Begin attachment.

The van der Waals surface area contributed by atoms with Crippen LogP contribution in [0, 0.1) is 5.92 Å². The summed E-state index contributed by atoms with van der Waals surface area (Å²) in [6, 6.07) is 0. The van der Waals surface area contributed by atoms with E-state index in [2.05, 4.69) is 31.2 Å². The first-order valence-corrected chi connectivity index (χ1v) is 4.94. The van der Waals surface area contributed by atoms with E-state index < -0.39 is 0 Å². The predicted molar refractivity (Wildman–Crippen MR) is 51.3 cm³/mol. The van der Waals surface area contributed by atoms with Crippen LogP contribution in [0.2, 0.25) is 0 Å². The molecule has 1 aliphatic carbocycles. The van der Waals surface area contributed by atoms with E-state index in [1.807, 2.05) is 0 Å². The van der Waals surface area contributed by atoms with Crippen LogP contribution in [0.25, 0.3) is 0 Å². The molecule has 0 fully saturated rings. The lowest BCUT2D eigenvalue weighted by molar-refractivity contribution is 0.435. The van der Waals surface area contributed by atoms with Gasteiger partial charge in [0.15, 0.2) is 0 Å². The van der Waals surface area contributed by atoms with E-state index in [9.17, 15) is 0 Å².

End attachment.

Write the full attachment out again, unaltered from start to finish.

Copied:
The van der Waals surface area contributed by atoms with Crippen LogP contribution in [0, 0.1) is 5.92 Å². The summed E-state index contributed by atoms with van der Waals surface area (Å²) in [6, 6.07) is 0. The van der Waals surface area contributed by atoms with E-state index in [2.05, 4.69) is 31.2 Å². The first-order valence-corrected chi connectivity index (χ1v) is 4.94. The van der Waals surface area contributed by atoms with E-state index < -0.39 is 0 Å². The predicted molar refractivity (Wildman–Crippen MR) is 51.3 cm³/mol. The van der Waals surface area contributed by atoms with Crippen LogP contribution in [0.2, 0.25) is 0 Å². The molecule has 1 aliphatic carbocycles. The van der Waals surface area contributed by atoms with E-state index in [1.807, 2.05) is 0 Å². The van der Waals surface area contributed by atoms with Crippen LogP contribution in [0.25, 0.3) is 0 Å². The molecule has 0 fully saturated rings. The lowest BCUT2D eigenvalue weighted by molar-refractivity contribution is 0.435. The van der Waals surface area contributed by atoms with Gasteiger partial charge in [0.15, 0.2) is 0 Å². The van der Waals surface area contributed by atoms with E-state index in [9.17, 15) is 0 Å².